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Foster care volunteers provide temporary care for kittens, puppies, dogs and cats. The Foster Care Program serves as a lifeline for those animals who come in under eight-weeks-old, very sick, injured, or needing some extra socialization or training. Our Foster Families provide quiet, stress-free, and loving environments, allowing every pet that is fostered through our program a better chance at a happier and healthier life with a forever family.
Some animals may only need a home for several days if they need to gain weight before surgery, while others may need several weeks of care in the case of a broken bone. By offering your time, energy and home to an animal in need, you prepare the animal for adoption into a permanent home as well as prevent overcrowding in our adoption center. The Maryland SPCA is always looking for foster parents to help save more animals’ lives.
Yes. In your initial interview our program coordinator will ask what types of pets you are interested in fostering. During this time, the coordinator will also go over in detail all the types of fostering situations. Together you will discuss the best fit for you and your family. If you begin your fostering journey with dogs, you may always switch to cats (and vice versa) in the future. Switching is as easy as a discussion with the program coordinator when that time comes.
We do our best to make a good match from the beginning by providing foster parents with all of the information we know about a pet before pick up. We ask that you try to make it work but we understand that sometimes it is just not a good fit. There is a “two-week shut down period” where you will not have the foster and your pet together under any circumstance. If after that time it is too difficult to keep them separate and/or they are not getting along the program coordinator will assist you in returning the pet back to the shelter.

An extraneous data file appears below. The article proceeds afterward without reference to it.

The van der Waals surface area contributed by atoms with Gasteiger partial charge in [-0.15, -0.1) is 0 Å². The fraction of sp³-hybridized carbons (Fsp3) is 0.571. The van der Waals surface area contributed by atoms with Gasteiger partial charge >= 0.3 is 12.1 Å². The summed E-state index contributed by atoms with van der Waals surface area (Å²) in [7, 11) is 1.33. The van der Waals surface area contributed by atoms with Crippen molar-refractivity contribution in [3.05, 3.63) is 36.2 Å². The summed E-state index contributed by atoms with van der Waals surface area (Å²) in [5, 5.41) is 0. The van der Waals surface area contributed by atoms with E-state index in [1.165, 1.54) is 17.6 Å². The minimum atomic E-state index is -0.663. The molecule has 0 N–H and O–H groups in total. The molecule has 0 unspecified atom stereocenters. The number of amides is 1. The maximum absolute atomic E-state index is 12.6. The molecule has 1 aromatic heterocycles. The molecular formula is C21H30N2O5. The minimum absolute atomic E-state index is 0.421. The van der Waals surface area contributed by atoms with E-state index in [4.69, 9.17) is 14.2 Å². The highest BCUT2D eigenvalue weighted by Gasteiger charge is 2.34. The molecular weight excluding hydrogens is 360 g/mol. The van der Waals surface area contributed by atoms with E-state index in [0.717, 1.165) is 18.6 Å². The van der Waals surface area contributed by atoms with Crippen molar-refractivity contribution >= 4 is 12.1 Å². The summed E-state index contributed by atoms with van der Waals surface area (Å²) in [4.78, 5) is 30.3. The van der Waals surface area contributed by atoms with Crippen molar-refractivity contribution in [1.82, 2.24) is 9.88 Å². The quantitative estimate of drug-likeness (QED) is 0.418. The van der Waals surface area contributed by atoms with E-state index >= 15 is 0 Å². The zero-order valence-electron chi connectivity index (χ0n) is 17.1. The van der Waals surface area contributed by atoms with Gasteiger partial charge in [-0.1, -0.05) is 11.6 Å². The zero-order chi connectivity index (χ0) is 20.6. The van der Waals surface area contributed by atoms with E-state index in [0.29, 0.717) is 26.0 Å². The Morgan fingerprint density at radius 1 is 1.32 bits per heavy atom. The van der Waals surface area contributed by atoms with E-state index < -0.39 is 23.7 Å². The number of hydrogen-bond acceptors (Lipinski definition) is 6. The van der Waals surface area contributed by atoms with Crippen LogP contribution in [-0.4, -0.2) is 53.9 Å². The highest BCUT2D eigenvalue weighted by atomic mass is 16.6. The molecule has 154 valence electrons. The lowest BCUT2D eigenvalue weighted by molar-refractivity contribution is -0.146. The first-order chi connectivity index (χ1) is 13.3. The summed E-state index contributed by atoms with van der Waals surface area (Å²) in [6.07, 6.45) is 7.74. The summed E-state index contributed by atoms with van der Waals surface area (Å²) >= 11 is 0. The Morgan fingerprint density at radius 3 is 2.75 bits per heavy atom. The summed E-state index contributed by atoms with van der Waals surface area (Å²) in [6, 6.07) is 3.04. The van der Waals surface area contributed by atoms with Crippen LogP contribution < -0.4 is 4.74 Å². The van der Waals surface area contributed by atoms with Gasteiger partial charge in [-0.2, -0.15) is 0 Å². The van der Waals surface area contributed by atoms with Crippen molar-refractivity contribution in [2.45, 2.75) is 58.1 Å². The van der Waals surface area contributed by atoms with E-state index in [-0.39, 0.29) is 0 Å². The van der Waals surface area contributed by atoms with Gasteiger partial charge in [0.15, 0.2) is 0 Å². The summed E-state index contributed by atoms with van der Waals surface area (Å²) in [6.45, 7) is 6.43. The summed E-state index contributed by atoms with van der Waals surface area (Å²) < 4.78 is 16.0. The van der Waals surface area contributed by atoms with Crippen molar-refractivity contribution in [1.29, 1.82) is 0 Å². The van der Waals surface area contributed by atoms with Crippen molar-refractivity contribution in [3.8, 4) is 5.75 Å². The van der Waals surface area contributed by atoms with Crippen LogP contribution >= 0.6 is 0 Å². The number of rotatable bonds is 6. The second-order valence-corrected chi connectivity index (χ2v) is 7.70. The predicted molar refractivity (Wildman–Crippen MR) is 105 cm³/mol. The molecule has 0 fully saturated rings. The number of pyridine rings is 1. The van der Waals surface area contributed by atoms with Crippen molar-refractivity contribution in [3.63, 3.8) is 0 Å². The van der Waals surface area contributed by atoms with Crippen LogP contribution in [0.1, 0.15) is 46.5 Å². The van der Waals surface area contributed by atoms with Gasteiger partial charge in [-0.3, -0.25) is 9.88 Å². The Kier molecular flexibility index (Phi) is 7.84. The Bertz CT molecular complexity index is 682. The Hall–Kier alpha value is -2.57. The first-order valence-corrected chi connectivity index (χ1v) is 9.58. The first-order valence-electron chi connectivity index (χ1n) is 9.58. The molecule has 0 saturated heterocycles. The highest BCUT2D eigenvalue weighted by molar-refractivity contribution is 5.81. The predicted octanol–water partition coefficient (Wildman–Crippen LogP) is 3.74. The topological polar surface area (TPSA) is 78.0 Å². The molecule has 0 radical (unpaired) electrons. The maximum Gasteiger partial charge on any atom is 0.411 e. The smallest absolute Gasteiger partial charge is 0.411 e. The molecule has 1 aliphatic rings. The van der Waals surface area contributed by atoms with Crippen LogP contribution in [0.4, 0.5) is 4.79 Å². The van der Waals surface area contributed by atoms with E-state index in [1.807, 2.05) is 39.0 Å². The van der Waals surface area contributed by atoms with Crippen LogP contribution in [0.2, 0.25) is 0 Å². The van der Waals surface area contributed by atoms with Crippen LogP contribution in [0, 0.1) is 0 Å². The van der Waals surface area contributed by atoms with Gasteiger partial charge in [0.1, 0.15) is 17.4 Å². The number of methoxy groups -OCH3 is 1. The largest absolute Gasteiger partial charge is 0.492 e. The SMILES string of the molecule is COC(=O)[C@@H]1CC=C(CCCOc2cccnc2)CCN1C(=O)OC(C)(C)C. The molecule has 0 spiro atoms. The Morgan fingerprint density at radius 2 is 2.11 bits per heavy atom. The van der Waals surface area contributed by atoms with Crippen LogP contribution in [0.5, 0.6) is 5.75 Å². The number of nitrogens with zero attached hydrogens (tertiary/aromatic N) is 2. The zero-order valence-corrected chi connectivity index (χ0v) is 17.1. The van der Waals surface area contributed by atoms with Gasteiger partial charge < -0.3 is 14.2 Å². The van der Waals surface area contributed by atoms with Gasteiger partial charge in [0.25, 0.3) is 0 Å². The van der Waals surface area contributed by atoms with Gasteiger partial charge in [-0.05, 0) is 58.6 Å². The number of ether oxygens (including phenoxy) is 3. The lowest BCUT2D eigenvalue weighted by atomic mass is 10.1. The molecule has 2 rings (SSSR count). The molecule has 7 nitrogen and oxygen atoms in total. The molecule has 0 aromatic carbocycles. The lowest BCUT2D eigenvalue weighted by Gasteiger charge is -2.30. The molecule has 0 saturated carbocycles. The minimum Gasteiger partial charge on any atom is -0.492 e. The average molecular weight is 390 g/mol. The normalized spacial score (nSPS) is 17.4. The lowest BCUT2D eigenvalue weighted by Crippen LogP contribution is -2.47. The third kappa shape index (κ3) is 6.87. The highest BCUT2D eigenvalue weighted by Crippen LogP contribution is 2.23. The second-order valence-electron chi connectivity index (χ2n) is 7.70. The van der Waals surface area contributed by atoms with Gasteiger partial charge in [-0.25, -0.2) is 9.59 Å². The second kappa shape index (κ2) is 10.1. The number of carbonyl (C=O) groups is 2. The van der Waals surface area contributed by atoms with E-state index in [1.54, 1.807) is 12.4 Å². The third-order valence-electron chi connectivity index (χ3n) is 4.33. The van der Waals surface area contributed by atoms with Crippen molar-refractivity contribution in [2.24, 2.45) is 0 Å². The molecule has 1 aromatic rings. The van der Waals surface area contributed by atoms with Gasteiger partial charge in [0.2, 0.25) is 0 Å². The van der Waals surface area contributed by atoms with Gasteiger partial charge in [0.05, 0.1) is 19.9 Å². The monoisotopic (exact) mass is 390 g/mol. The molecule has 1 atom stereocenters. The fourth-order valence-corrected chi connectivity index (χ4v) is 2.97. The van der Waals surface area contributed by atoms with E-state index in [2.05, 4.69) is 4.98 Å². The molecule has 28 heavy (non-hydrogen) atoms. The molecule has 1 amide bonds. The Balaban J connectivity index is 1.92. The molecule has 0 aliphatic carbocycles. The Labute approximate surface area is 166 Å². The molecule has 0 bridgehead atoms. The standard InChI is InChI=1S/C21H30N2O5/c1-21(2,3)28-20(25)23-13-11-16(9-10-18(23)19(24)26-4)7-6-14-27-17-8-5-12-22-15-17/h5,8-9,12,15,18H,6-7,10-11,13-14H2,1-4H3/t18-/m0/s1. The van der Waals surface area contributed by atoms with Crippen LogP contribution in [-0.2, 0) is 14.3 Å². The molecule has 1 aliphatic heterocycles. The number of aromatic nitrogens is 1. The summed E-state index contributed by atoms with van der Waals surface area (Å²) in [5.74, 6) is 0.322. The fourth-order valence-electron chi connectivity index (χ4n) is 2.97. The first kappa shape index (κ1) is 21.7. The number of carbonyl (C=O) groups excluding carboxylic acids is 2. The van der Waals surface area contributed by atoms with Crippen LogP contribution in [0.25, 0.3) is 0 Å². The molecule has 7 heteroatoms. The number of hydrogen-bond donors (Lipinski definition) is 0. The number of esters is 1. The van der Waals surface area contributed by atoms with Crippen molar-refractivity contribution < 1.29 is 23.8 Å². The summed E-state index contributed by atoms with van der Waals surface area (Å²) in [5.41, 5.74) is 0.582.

We understand that things come up! If you unexpectedly need to leave town you will be expected to inform the program coordinator and return your foster animal to the shelter.
Foster parent volunteers need to transport animals to the MD SPCA on a regular basis for vaccinations, vet checks, weight checks and spay and neuter surgeries. Vaccination appointments and weigh-ins for kittens and puppies are scheduled every two weeks. Veterinarian appointments are scheduled as needed for each animal.
We will simply call another foster volunteer. We want to make sure you feel like you’ll be able to give the time needed, so we don’t pressure you into taking an animal. If you can’t foster this time around, we’ll just call you the next time.
Foster animals, like any other companion animal in your home, may destroy carpeting, drapes, clothing and other valuable items. Preparing your home and the area the animals will stay in can prevent most accidents, but not all of them.
As mentioned above there is a “two-week shutdown period” during which you will need to keep the foster animal separate from your pets. The shutdown period is meant to give the new animal time to adjust to you and your family and new environment, and to prevent the spread of illnesses. It may seem complicated but trust us, it’s best for you, your pets and your foster!
No. If your pet is injured or becomes sick you will need to take them to your veterinarian. We try and prevent this from happening with the “two-week shutdown” and by informing you of all of the potential risks and how to minimize them. (If you have dogs at home we will do a dog-meet-dog at the shelter in advance of taking foster dogs home. Our behavior team is always available to speak with fosters and will create specific plans for animals depending on the case.)
It can be difficult to let go once you have become emotionally attached to a foster animal. Be prepared for tears and some heartache when you bring your foster animals back to the MD SPCA. But remember, foster care volunteers play a crucial part in helping unwanted animals get to permanent, loving homes they deserve.
Thank you for helping find homes for your foster animals! Please keep in mind however, that the animals will not be available until their medical work, including spay or neuter surgery, is completed. Please refer interested adopters to the MD SPCA Foster Care Program at 410-235-8826 x167 or firstname.lastname@example.org to start the adoption conversation.
This can happen when foster parents fall in love with the animals. If you wish to adopt a foster animal, please call the program coordinator to start the adoption conversation. Having available foster homes is crucial for saving lives, so we ask foster parents to consider how adopting a foster animal may affect their ability to continue fostering other animals in the future.
If you are interested in fostering for the Maryland SPCA, you can begin the application process by completing our foster care application online. The questions asked in the application are to ensure that your foster experience is positive for both you and the animals. When completed, please send your application to the MD SPCA by email to email@example.com, by fax to (410) 235-1053 or by mail to Maryland SPCA c/o Kaitlyn Thomas, 3300 Falls Rd., Baltimore, MD 21211.
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